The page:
What it Means: JetBlue to Migrate to SABRE this Weekend

By | January 28, 2010
JetBlue Airways Deparing runway 11.
Image via Wikipedia

JetBlue is switching its reservations system from Navitaire to SABRE this weekend. As a matter of practicality, this will cause disruptions. If you are travelling Friday, Saturday or Sunday of this weekend(January 29-31), you may want to show up early.

All sales will be closed, except at the airport. No reservations can be made or changed for as much as 24 hours while they move over. Apparently, the two systems can’t be run at the same time, so data has to be moved and verified. The airline has been planning this transition for two years. In preparation for this, JetBlue pulled fifty flights out of its schedule for the weekend and made sure all flights are no more than 40-60% full. Seems a potentially good weekend to fly if you want extra room, but that is overcome by the potential for disruption.

That is how it will affect the public now…but why is JetBlue doing this? The revenue lost has to be offset by the benefits. The move will bring enhanced capabilities for outside sales of JetBlue products, such as through online consolidators, travel agents, etc.

Many airlines who have tried to abandon third-party sales of their tickets have returned to these relationships, because while there are costs to these relationships, there are also benefits through increased sales to, for example, lucrative business class clients. It means JetBlue will finally support standard eticketing, which means they’ll be able to, with a minimum of fuss not only interact with GDSes, but support interline eticketing with whichever carriers they contract with. For example, they could contract to allow half the international flag carriers at JFK to sell their tickets for onward international connections and make good money off of it.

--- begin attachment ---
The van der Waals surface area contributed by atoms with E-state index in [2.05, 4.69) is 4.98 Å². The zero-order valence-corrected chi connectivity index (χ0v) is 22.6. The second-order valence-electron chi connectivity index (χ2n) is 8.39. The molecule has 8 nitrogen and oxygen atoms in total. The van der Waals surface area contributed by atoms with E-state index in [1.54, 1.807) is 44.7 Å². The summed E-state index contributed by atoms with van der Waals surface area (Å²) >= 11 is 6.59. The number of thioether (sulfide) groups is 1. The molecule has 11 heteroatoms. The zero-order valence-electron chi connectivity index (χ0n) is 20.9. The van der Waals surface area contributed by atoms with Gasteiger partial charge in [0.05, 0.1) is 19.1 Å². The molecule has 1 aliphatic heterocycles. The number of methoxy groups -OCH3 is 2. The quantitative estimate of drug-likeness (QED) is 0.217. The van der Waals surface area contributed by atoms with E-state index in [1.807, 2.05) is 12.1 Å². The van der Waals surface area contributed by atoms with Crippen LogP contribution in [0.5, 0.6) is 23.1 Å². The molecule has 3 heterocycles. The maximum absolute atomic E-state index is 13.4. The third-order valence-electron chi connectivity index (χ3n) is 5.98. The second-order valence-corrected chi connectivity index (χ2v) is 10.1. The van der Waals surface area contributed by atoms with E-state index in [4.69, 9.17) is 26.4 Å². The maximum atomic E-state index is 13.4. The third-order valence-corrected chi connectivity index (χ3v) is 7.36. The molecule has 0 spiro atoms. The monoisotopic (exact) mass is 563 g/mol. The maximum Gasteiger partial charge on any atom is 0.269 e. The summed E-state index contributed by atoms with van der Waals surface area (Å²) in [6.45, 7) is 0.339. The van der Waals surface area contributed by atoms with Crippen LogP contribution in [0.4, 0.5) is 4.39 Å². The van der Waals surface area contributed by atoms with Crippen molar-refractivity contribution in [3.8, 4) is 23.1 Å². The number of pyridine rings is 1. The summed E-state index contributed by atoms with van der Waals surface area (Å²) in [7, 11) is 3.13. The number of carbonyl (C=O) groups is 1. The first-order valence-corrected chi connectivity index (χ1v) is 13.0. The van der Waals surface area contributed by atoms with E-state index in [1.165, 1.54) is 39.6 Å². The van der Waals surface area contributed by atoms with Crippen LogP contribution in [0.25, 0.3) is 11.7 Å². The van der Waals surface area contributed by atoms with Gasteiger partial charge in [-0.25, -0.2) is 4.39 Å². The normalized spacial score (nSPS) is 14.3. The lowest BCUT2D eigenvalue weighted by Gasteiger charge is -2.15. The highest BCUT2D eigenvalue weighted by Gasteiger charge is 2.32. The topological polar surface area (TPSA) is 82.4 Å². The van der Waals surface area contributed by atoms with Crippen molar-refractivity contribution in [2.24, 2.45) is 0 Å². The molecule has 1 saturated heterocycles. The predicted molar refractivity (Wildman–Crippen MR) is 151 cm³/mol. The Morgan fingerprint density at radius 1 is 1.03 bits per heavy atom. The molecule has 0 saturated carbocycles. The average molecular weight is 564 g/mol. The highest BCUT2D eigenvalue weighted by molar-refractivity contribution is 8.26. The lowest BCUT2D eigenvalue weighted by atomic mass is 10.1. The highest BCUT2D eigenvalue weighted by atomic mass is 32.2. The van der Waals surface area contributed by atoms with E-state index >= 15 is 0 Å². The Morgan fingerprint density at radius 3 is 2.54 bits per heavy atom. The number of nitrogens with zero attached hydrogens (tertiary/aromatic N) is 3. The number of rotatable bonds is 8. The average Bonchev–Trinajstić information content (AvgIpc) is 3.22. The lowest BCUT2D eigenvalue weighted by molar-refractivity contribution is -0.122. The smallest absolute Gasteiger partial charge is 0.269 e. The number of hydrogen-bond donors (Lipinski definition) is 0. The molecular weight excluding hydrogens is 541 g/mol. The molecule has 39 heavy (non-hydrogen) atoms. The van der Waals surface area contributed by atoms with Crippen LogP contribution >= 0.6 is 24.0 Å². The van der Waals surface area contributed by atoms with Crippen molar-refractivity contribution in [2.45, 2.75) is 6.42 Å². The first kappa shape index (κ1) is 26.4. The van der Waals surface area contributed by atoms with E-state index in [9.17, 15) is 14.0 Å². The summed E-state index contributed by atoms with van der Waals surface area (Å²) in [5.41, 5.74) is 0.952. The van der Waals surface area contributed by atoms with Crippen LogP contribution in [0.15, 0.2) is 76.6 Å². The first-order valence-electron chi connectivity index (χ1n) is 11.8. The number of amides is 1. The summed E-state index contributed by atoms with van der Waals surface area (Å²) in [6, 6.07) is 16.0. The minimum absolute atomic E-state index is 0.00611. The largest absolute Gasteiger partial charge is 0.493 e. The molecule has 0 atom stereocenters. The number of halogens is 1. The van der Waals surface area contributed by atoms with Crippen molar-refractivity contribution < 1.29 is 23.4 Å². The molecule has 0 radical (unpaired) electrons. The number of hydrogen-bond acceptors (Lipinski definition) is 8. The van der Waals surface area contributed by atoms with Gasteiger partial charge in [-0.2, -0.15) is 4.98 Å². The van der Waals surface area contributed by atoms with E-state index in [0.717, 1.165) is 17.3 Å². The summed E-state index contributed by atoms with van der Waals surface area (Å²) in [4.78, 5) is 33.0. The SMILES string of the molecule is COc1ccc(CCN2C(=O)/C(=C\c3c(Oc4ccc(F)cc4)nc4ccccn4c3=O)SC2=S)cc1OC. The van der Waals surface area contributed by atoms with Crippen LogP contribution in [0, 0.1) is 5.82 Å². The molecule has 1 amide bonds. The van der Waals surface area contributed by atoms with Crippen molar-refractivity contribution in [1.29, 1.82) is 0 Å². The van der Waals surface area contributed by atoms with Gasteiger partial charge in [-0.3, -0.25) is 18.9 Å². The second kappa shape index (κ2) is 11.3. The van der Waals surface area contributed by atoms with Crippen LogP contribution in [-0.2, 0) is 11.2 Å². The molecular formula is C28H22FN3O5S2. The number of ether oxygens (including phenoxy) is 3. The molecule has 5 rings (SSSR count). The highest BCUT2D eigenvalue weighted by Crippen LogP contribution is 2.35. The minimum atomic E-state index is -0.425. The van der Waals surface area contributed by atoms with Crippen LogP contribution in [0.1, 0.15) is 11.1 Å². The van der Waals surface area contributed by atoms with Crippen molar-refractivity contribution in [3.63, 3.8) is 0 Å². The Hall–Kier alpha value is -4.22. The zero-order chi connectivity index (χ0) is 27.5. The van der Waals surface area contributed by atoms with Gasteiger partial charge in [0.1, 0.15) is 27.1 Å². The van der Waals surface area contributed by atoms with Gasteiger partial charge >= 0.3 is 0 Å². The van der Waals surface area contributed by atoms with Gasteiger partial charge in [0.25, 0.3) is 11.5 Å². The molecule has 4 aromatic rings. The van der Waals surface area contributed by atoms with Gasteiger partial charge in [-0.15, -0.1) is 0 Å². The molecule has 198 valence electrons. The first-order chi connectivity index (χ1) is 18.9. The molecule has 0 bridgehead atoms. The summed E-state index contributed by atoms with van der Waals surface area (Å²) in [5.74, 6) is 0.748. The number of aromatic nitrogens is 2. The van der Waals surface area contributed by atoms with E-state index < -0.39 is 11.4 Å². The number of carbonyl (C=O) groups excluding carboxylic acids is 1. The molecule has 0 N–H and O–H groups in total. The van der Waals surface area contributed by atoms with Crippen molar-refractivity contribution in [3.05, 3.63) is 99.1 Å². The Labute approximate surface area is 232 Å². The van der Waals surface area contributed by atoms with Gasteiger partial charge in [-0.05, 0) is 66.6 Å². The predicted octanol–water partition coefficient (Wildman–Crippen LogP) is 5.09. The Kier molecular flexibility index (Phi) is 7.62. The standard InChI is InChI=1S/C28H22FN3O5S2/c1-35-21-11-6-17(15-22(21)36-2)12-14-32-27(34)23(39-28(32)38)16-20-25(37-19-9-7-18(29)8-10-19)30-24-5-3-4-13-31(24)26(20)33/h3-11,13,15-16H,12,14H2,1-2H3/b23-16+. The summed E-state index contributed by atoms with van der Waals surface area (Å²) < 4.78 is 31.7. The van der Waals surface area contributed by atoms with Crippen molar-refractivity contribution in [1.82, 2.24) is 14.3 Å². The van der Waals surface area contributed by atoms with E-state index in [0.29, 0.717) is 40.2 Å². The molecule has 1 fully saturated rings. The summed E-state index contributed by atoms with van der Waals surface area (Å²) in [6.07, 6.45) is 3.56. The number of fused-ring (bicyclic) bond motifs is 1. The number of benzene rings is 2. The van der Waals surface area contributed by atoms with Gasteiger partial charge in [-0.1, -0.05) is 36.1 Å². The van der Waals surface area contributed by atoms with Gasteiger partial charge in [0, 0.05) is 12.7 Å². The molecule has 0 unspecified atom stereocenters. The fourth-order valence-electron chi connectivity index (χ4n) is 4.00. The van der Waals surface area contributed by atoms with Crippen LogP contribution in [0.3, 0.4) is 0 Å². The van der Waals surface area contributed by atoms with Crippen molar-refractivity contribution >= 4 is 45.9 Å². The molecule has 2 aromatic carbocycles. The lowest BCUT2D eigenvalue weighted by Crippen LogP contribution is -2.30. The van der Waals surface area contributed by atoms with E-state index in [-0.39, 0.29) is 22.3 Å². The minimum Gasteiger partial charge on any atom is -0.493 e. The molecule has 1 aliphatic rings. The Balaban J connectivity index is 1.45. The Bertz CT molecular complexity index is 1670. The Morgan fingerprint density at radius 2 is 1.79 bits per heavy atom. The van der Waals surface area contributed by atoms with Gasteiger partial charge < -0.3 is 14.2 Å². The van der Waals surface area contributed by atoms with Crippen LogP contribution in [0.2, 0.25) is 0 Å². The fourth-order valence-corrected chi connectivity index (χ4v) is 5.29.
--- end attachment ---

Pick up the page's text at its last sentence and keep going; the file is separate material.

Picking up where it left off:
Effective January 30, 2010 all travel agency bookings booked prior to that date must be serviced by JetBlue, even the original was booked by the travel agency, it was actually ticketed by JetBlue as a ‘ticketless transaction’ and the ticket will be migrated to a traditional JetBlue issued Electronic Ticket. JetBlue currently has an interline agreement with Aer Lingus, an Operating Codeshare with Lufthansa and a Marketing Codeshare with Cape Air. Under the new system, all of these will be E-ticketed by the appropriate carrier based on the agreement and the industry standard rules for Electronic Ticketing.

Intially, outside agencies will only be able to request general seating types(Aisle or Window). Interactive seating maps and seat assignments will be available at some point in the future. This is probably due to the initial inability to book seats that incur a premium charge. But most airlines are just starting to set up systems for fees to be paid by third-parties. Reservations systems were not originally set up for them.

So, in the end, more scalable, new options and more coming online in the future.

Author: Guru

Guru is the Editor of Flight Wisdom and a long time aviation enthusiast.